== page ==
The principal object of the present invention is to simplify and otherwise generally improve this structure to make it possible and practical to provide it with a chart containing extremely small printed data, in the nature of microfilm data, and throw a suitably magnified projection of selected portions of that data in a clearly visible condition upon the screen where it is not subject to reading errors occasioned, for example, by parallax.
Another important object is to'provide a scale having a cover detachably mounted on the housing in position to complete the enclosure of the alleyway and to render the alleyway space readily accessible when detached.
A further object of the invention is to simplify this type of structure by enclosing the optical means substantially within the alleyway and mounting such means on the housing rather than the frame of the scale.
Another object is to provide a simple structure which renders the optical system easy to remove and replace.
Another object is to provide an arrangement which restricts the passage of light from the chart illuminating means within the housing through the sight plane slot into the alleyway so as to darken the alleyway and thereby make the projected image on the screen appear sharper and more readily readable.
The invention will be described in greater detail in connection with the accompanying drawing illustrating a preferred embodiment of the invention by way of example and wherein:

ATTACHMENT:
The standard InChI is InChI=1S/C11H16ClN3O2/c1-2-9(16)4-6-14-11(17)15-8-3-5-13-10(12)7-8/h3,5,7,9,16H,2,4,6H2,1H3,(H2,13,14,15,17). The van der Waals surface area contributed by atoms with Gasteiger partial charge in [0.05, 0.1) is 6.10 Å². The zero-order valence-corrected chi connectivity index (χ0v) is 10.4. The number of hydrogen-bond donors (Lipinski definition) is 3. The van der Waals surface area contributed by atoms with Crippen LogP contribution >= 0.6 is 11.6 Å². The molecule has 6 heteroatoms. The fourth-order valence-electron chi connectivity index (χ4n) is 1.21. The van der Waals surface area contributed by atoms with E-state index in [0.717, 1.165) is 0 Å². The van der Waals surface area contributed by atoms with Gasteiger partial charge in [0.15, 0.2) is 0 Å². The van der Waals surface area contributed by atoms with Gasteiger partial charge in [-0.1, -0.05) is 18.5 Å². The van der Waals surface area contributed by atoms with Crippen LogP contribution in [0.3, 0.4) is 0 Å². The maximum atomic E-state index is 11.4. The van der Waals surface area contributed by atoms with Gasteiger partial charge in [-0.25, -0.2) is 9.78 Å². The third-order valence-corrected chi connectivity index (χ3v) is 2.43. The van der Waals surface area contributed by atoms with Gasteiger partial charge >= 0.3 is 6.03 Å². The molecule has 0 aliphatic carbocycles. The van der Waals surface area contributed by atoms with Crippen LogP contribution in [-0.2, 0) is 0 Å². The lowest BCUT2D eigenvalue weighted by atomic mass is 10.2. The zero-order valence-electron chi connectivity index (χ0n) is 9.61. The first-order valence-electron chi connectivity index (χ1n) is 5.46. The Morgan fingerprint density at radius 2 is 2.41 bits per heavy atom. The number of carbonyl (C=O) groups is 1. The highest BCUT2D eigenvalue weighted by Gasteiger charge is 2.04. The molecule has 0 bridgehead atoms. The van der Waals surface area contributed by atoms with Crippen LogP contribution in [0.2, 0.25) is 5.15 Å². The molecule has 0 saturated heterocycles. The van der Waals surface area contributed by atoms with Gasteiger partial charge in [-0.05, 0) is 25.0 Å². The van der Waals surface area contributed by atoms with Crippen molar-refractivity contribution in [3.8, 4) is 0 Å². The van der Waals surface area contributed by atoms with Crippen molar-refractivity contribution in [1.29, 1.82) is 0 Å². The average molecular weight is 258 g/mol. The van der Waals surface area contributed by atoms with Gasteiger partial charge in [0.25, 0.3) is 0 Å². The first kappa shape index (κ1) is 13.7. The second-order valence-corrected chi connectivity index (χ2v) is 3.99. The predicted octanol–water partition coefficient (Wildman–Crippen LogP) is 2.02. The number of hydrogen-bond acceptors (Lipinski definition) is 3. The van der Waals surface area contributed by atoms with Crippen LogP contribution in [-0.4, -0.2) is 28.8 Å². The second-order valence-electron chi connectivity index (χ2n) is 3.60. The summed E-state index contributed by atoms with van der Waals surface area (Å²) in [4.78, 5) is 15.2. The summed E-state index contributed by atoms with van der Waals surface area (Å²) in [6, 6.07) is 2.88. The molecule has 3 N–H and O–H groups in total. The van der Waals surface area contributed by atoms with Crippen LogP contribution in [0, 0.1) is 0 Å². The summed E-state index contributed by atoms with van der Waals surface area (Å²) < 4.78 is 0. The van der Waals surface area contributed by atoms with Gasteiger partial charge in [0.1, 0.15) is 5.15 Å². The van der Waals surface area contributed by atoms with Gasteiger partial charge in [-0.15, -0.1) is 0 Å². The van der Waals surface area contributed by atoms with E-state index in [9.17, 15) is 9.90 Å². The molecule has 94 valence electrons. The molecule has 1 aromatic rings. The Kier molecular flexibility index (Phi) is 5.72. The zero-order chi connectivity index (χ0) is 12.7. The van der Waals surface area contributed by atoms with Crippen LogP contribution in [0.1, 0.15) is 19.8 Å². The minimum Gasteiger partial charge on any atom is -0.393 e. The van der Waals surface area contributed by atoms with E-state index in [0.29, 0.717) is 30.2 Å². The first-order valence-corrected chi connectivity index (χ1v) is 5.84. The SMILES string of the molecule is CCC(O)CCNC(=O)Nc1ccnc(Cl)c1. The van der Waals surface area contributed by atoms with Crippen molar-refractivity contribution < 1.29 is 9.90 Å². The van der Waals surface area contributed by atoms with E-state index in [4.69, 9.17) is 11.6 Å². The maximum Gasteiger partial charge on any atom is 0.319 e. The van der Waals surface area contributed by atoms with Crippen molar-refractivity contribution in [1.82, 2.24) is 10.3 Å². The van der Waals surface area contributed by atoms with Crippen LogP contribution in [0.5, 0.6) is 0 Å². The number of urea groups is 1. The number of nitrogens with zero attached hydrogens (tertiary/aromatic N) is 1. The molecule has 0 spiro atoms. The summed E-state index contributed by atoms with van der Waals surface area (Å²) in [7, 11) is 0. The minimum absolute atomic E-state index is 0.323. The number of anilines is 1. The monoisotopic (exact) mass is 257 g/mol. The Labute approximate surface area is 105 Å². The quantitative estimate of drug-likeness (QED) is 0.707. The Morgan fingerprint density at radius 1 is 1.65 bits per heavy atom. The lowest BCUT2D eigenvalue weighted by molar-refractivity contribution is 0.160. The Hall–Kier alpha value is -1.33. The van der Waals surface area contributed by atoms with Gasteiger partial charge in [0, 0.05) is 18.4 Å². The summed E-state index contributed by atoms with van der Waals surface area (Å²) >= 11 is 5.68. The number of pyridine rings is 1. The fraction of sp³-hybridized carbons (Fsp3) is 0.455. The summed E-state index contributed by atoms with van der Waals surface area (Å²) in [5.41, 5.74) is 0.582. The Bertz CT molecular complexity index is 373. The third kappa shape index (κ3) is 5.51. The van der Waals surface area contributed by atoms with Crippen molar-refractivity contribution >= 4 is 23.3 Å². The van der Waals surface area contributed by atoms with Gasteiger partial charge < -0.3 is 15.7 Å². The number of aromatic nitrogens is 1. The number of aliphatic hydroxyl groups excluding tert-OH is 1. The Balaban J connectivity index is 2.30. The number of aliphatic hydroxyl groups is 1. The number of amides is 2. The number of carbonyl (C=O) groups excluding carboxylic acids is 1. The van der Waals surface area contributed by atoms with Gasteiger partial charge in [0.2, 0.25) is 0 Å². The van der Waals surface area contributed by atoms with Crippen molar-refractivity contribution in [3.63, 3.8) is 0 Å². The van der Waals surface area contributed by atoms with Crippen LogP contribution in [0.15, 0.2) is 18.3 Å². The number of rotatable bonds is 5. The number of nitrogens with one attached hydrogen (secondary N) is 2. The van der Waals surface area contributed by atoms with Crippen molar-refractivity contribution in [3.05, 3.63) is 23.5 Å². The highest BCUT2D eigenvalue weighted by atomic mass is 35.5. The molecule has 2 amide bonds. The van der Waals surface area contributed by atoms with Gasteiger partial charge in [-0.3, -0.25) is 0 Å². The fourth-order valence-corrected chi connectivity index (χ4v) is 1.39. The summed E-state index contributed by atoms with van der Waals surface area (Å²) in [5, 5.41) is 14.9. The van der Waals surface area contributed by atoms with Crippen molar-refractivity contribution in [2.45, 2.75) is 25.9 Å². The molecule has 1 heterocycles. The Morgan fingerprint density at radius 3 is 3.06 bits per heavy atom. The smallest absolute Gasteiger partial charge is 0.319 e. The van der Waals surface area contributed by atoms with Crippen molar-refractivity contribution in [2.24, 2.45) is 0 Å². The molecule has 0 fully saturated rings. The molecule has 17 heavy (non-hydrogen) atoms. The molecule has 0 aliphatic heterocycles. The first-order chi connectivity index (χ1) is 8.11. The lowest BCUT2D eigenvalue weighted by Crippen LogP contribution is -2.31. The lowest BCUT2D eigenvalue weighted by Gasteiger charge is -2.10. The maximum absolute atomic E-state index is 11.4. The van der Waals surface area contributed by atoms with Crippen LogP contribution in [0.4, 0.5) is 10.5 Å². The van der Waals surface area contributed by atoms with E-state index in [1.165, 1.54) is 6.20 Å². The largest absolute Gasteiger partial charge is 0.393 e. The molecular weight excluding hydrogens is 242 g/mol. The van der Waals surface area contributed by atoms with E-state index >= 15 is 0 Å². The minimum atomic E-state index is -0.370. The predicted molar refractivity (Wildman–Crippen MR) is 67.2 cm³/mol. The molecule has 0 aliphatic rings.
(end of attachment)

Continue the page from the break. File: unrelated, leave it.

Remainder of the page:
Figure 1 is a perspective view of a scale embodying the invention;
Figure 2 is an enlarged view of a part of Figure 1 with the projector housing and screen removed;
Figure 3 is a cross sectional view taken on line III--III of Figure 2;
Figure 4 is a cross sectional view taken on line IV-IV of Figure 3;
Figure 5 is a view similar to Figure 2 with the top housing removed;
Figure 6 is a view similar to Figure 5 of a modification;
Figure 7 is a view similar to Figure 2 of a modification;
Figure 8 is a view of the inside of the cover;
Figure 9 is a side elevation of a projector;
Figure l0 shows a detail; and
Figure 11 is an end view of a part of Figure 7.
Referring to the drawing, the weighing scale comprises a standard or frame 1 of known construction having a weighing platform or tray 2, and a housing 3 on the frame or standard 1 in which is located the cylindrical chart 4, which has a reflecting surface. This chart is divided into columns extending circumferentially from a base reference line, each column representing a unit price, and the numerals printed in each column show the value of progressively increasing weights of material at the unit price of that column. A section of this chart at one end is divided into units and subdivisions of weights, and is printed with corresponding numerals. The frame or standard carries a hair line 6 representing the sight or reference plane of the scale. It will be obvious that the base reference line of the chart coincides with the sight plane of the scale under no load conditions. The chart is connected in known manner to the weighing tray 2 to be rotationally moved proportionately to the weight placed thereon, and automatically measures by weight and by price at the reference plane.